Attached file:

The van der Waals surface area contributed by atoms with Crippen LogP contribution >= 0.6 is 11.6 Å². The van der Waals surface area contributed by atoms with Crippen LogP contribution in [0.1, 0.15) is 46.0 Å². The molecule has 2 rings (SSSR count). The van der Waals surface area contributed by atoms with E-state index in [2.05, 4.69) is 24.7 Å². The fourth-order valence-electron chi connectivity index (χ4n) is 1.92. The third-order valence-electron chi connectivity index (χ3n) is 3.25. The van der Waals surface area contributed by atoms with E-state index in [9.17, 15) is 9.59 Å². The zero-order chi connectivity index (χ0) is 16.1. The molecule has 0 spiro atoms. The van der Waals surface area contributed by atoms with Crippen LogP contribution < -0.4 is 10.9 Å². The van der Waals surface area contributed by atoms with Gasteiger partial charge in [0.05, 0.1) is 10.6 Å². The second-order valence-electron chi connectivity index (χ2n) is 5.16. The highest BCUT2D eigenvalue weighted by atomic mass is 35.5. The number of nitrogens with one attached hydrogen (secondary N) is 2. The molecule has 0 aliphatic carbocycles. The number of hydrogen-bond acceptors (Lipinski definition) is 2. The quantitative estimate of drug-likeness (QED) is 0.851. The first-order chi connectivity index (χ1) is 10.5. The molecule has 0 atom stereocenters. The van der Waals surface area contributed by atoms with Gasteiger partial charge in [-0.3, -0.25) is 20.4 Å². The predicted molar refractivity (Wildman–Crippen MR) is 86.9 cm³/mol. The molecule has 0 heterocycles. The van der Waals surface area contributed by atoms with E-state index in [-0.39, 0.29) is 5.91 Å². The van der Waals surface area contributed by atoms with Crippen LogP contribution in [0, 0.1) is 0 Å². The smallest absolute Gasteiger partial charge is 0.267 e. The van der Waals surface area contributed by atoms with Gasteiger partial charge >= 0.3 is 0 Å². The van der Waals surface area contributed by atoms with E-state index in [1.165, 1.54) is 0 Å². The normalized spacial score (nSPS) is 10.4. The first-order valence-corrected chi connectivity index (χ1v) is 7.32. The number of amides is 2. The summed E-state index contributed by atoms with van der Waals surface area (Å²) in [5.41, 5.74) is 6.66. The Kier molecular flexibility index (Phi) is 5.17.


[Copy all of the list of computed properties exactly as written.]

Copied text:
The van der Waals surface area contributed by atoms with Crippen LogP contribution >= 0.6 is 11.6 Å². The van der Waals surface area contributed by atoms with Crippen LogP contribution in [0.1, 0.15) is 46.0 Å². The molecule has 2 rings (SSSR count). The van der Waals surface area contributed by atoms with E-state index in [2.05, 4.69) is 24.7 Å². The fourth-order valence-electron chi connectivity index (χ4n) is 1.92. The third-order valence-electron chi connectivity index (χ3n) is 3.25. The van der Waals surface area contributed by atoms with E-state index in [9.17, 15) is 9.59 Å². The zero-order chi connectivity index (χ0) is 16.1. The molecule has 0 spiro atoms. The van der Waals surface area contributed by atoms with Crippen LogP contribution < -0.4 is 10.9 Å². The van der Waals surface area contributed by atoms with Gasteiger partial charge in [0.05, 0.1) is 10.6 Å². The second-order valence-electron chi connectivity index (χ2n) is 5.16. The highest BCUT2D eigenvalue weighted by atomic mass is 35.5. The number of nitrogens with one attached hydrogen (secondary N) is 2. The molecule has 0 aliphatic carbocycles. The number of hydrogen-bond acceptors (Lipinski definition) is 2. The quantitative estimate of drug-likeness (QED) is 0.851. The first-order chi connectivity index (χ1) is 10.5. The molecule has 0 atom stereocenters. The van der Waals surface area contributed by atoms with Gasteiger partial charge in [-0.3, -0.25) is 20.4 Å². The predicted molar refractivity (Wildman–Crippen MR) is 86.9 cm³/mol. The molecule has 0 heterocycles. The van der Waals surface area contributed by atoms with E-state index in [-0.39, 0.29) is 5.91 Å². The van der Waals surface area contributed by atoms with Crippen LogP contribution in [0, 0.1) is 0 Å². The smallest absolute Gasteiger partial charge is 0.267 e. The van der Waals surface area contributed by atoms with Gasteiger partial charge >= 0.3 is 0 Å². The van der Waals surface area contributed by atoms with E-state index in [1.165, 1.54) is 0 Å². The normalized spacial score (nSPS) is 10.4. The first-order valence-corrected chi connectivity index (χ1v) is 7.32. The number of amides is 2. The summed E-state index contributed by atoms with van der Waals surface area (Å²) in [5.41, 5.74) is 6.66. The Kier molecular flexibility index (Phi) is 5.17.